B-N currently supports more than 400 of the aircraft for operators in 60 nations around the globe, as far away as Alaska and French Polynesia. Additionally, “secondhand Islanders are a hot market, and they do change hands quite a lot,” says Hynett, while adding: “keeping track of where those aircraft are – particularly if they operating in some pretty remote parts of the world – can be a little bit tricky”.
Meanwhile, a planned merger announced earlier this year between B-N and CAeS appears to have been put on hold for now at least, with Hynett referring to the Cranfield, Bedfordshire-based company as “an industry partner” with which it has a “joint endeavour”.
“The point of the merger is to get a hydrogen product to market that is the most commercially viable, best product we can achieve,” Hynett tells FlightGlobal. However, B-N also sees a continued market for its turbine-powered Islander, while CAeS has outlined its ambition to in the future develop its own 19- or 30-seat aircraft.
Referring to the hydrogen-powered Islander demonstrator effort, which is due to achieve first flight during 2024, he says: “Focusing on that now and doing it through a kind of strategic agreement between us is the right thing to do.”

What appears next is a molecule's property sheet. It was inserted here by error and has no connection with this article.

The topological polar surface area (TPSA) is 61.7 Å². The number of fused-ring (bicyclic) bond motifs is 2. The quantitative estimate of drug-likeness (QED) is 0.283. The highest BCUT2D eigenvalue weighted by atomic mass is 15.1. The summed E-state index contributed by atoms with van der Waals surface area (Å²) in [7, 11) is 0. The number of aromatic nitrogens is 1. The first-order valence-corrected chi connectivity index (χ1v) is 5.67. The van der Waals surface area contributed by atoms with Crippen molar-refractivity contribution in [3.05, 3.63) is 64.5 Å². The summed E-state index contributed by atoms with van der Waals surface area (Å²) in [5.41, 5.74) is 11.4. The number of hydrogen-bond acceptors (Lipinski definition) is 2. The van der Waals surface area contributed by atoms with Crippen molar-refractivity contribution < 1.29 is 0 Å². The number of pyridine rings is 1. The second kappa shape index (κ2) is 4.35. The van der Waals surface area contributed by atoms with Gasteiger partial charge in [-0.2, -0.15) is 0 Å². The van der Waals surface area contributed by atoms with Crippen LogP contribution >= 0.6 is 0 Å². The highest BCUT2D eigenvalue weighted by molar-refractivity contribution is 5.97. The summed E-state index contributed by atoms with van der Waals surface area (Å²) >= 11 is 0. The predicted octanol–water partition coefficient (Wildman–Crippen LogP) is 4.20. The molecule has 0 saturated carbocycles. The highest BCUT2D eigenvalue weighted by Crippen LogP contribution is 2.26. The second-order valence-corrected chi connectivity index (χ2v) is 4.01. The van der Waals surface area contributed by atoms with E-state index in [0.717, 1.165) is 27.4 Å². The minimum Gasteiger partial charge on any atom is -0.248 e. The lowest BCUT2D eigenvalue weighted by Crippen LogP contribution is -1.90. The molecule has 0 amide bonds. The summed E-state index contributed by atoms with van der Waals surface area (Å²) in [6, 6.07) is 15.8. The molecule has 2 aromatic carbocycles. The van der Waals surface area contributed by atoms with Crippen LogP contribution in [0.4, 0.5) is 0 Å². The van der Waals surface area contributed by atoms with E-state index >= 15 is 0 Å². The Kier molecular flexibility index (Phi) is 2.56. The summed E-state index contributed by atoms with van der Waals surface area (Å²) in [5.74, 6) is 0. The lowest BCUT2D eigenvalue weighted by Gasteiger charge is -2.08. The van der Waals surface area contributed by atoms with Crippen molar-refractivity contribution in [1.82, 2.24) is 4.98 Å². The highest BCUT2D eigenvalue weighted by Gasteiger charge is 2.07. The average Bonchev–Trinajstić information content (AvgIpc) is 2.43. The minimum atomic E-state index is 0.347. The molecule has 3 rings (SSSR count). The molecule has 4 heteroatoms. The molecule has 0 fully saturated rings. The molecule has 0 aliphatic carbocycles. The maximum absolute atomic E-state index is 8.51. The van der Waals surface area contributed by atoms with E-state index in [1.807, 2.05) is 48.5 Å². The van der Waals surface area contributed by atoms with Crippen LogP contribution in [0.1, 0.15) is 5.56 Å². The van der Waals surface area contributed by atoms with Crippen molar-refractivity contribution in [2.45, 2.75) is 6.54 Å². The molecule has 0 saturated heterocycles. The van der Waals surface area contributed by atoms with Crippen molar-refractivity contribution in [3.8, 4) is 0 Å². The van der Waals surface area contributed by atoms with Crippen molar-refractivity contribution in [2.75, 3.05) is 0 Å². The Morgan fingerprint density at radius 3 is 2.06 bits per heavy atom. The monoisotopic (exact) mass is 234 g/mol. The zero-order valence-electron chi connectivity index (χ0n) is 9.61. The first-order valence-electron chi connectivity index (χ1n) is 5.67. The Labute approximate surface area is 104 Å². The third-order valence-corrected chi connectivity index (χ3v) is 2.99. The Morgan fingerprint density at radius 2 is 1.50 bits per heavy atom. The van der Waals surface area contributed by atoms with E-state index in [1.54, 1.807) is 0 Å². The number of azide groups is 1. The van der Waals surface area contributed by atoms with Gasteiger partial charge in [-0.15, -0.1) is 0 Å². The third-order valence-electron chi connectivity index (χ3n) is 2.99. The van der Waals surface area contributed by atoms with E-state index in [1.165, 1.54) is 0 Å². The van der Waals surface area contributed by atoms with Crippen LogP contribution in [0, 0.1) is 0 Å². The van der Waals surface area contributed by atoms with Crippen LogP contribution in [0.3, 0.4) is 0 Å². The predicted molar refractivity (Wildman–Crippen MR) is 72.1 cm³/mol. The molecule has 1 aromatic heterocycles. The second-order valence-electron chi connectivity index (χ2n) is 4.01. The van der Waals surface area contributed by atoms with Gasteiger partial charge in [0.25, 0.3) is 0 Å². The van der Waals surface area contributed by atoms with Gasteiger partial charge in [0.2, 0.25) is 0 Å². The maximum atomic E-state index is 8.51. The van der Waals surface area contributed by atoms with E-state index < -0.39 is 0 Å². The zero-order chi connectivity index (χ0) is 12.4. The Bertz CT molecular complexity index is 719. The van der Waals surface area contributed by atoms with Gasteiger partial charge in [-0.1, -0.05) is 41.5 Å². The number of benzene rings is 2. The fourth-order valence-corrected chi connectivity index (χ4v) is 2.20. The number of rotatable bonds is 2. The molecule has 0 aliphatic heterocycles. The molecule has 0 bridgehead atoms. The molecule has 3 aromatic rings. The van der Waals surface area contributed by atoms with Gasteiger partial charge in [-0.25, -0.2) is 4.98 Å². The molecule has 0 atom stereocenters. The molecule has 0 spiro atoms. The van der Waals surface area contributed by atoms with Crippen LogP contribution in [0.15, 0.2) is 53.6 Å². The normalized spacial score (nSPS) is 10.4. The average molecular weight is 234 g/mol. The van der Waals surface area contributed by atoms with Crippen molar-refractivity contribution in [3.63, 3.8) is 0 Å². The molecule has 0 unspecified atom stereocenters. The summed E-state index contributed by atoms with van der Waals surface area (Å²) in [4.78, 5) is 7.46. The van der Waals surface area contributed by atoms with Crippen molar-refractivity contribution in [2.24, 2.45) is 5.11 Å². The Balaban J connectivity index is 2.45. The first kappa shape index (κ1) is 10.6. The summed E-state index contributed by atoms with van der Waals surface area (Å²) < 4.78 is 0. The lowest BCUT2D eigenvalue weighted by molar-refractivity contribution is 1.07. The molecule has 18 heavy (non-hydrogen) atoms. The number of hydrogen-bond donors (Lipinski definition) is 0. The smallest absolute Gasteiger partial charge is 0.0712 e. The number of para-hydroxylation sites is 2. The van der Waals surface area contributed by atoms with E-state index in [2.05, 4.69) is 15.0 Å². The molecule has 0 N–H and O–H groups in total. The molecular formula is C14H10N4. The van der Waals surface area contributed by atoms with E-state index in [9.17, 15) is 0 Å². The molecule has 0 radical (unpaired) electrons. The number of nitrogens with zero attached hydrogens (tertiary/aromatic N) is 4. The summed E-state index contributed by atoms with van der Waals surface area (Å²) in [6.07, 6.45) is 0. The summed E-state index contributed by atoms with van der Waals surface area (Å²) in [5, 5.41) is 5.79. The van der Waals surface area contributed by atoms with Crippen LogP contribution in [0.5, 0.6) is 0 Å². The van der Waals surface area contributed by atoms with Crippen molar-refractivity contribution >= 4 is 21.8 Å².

CAeS is currently adapting an Islander testbed to use a full hydrogen powertrain installed in place of its right-side engine. Fitted with an Evolito D1500 electric motor, it will demonstrate the viability of enabling zero-emission operations from late this decade.
“That is, we think, a likely future for the Islander,” Hynett says of the hydrogen activity, noting: “the future is green, and I think everyone has to accept that as a fact.
“But conventional Islanders still have a really important part to play in the whole operating environment,” he says, noting that hydrogen fuel availability and supporting infrastructure for operations will take many years to be rolled out around the globe.
Additionally, he notes that current technology may only enable a 45min sector to be flown using the new fuel source, “but a lot of our operators want to go to the full endurance of the aircraft – 2, 3, 4 hours”.
“We will be continuing down two paths: the conventional aircraft; and the hydrogen route,” he says.